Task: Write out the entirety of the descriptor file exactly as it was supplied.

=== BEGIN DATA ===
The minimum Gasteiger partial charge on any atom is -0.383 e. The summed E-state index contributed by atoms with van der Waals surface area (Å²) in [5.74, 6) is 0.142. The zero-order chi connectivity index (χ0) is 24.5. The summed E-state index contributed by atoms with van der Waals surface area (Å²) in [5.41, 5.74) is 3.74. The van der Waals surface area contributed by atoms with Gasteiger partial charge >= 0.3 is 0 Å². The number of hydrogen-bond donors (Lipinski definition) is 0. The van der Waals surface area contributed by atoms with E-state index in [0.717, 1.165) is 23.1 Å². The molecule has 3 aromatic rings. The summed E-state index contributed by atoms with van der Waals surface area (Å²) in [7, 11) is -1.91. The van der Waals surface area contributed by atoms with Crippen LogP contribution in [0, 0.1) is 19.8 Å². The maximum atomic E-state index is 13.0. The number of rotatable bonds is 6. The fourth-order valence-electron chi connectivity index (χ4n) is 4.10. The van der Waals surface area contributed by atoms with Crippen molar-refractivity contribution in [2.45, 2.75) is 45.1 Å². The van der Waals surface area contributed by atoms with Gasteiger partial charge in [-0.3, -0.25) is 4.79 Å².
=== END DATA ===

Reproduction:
The minimum Gasteiger partial charge on any atom is -0.383 e. The summed E-state index contributed by atoms with van der Waals surface area (Å²) in [5.74, 6) is 0.142. The zero-order chi connectivity index (χ0) is 24.5. The summed E-state index contributed by atoms with van der Waals surface area (Å²) in [5.41, 5.74) is 3.74. The van der Waals surface area contributed by atoms with Gasteiger partial charge >= 0.3 is 0 Å². The number of hydrogen-bond donors (Lipinski definition) is 0. The van der Waals surface area contributed by atoms with E-state index in [0.717, 1.165) is 23.1 Å². The molecule has 3 aromatic rings. The summed E-state index contributed by atoms with van der Waals surface area (Å²) in [7, 11) is -1.91. The van der Waals surface area contributed by atoms with Crippen LogP contribution in [0, 0.1) is 19.8 Å². The maximum atomic E-state index is 13.0. The number of rotatable bonds is 6. The fourth-order valence-electron chi connectivity index (χ4n) is 4.10. The van der Waals surface area contributed by atoms with Crippen molar-refractivity contribution in [2.45, 2.75) is 45.1 Å². The van der Waals surface area contributed by atoms with Gasteiger partial charge in [-0.3, -0.25) is 4.79 Å².